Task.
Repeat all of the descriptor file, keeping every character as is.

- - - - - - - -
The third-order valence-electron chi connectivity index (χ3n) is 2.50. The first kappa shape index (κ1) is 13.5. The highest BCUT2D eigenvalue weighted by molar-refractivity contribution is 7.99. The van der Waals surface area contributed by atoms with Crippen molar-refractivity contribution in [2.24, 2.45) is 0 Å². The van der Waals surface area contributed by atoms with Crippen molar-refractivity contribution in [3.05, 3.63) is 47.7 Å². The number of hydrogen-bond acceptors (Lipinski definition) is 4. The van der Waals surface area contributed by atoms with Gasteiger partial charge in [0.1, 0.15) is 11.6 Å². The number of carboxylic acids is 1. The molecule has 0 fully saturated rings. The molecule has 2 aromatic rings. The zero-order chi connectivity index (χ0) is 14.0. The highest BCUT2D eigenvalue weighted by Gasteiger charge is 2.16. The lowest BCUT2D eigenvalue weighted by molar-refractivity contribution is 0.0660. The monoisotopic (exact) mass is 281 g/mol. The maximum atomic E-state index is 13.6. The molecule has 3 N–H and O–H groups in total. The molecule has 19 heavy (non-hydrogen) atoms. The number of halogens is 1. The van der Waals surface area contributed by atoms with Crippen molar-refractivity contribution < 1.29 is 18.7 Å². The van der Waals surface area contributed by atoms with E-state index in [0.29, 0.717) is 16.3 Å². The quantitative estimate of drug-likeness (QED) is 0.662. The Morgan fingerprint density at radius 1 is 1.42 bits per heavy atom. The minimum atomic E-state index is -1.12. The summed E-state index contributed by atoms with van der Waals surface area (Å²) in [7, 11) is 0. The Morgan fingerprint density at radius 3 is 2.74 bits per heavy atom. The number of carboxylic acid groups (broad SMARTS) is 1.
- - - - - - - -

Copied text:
The third-order valence-electron chi connectivity index (χ3n) is 2.50. The first kappa shape index (κ1) is 13.5. The highest BCUT2D eigenvalue weighted by molar-refractivity contribution is 7.99. The van der Waals surface area contributed by atoms with Crippen molar-refractivity contribution in [2.24, 2.45) is 0 Å². The van der Waals surface area contributed by atoms with Crippen molar-refractivity contribution in [3.05, 3.63) is 47.7 Å². The number of hydrogen-bond acceptors (Lipinski definition) is 4. The van der Waals surface area contributed by atoms with Gasteiger partial charge in [0.1, 0.15) is 11.6 Å². The number of carboxylic acids is 1. The molecule has 0 fully saturated rings. The molecule has 2 aromatic rings. The zero-order chi connectivity index (χ0) is 14.0. The highest BCUT2D eigenvalue weighted by Gasteiger charge is 2.16. The lowest BCUT2D eigenvalue weighted by molar-refractivity contribution is 0.0660. The monoisotopic (exact) mass is 281 g/mol. The maximum atomic E-state index is 13.6. The molecule has 3 N–H and O–H groups in total. The molecule has 19 heavy (non-hydrogen) atoms. The number of halogens is 1. The van der Waals surface area contributed by atoms with Crippen molar-refractivity contribution < 1.29 is 18.7 Å². The van der Waals surface area contributed by atoms with E-state index in [0.29, 0.717) is 16.3 Å². The quantitative estimate of drug-likeness (QED) is 0.662. The Morgan fingerprint density at radius 1 is 1.42 bits per heavy atom. The minimum atomic E-state index is -1.12. The summed E-state index contributed by atoms with van der Waals surface area (Å²) in [7, 11) is 0. The Morgan fingerprint density at radius 3 is 2.74 bits per heavy atom. The number of carboxylic acid groups (broad SMARTS) is 1.